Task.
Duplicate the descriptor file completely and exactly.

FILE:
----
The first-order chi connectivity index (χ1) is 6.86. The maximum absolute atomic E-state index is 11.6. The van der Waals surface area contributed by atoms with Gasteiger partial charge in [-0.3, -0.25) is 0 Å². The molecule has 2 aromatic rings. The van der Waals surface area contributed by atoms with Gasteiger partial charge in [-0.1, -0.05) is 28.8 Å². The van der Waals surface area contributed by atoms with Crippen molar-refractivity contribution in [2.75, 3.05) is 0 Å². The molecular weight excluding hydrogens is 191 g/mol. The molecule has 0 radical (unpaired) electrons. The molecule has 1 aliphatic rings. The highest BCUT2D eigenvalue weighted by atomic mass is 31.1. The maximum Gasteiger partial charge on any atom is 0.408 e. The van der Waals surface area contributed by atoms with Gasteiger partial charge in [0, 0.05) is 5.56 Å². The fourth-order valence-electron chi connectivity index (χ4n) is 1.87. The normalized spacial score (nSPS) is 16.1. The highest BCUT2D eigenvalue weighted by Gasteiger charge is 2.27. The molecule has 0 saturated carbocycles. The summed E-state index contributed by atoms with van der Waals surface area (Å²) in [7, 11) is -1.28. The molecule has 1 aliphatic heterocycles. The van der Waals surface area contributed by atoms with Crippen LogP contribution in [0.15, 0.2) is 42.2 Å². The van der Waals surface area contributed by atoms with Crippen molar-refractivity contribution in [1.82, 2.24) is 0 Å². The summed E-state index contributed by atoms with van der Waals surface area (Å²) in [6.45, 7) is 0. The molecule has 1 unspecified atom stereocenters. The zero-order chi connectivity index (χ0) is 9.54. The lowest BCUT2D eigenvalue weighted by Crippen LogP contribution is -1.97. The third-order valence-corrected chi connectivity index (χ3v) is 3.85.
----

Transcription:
The first-order chi connectivity index (χ1) is 6.86. The maximum absolute atomic E-state index is 11.6. The van der Waals surface area contributed by atoms with Gasteiger partial charge in [-0.3, -0.25) is 0 Å². The molecule has 2 aromatic rings. The van der Waals surface area contributed by atoms with Gasteiger partial charge in [-0.1, -0.05) is 28.8 Å². The van der Waals surface area contributed by atoms with Crippen molar-refractivity contribution in [2.75, 3.05) is 0 Å². The molecular weight excluding hydrogens is 191 g/mol. The molecule has 0 radical (unpaired) electrons. The molecule has 1 aliphatic rings. The highest BCUT2D eigenvalue weighted by atomic mass is 31.1. The maximum Gasteiger partial charge on any atom is 0.408 e. The van der Waals surface area contributed by atoms with Gasteiger partial charge in [0, 0.05) is 5.56 Å². The fourth-order valence-electron chi connectivity index (χ4n) is 1.87. The normalized spacial score (nSPS) is 16.1. The highest BCUT2D eigenvalue weighted by Gasteiger charge is 2.27. The molecule has 0 saturated carbocycles. The summed E-state index contributed by atoms with van der Waals surface area (Å²) in [7, 11) is -1.28. The molecule has 1 aliphatic heterocycles. The van der Waals surface area contributed by atoms with Crippen LogP contribution in [0.15, 0.2) is 42.2 Å². The van der Waals surface area contributed by atoms with Crippen molar-refractivity contribution in [1.82, 2.24) is 0 Å². The summed E-state index contributed by atoms with van der Waals surface area (Å²) in [6.45, 7) is 0. The molecule has 1 unspecified atom stereocenters. The zero-order chi connectivity index (χ0) is 9.54. The lowest BCUT2D eigenvalue weighted by Crippen LogP contribution is -1.97. The third-order valence-corrected chi connectivity index (χ3v) is 3.85.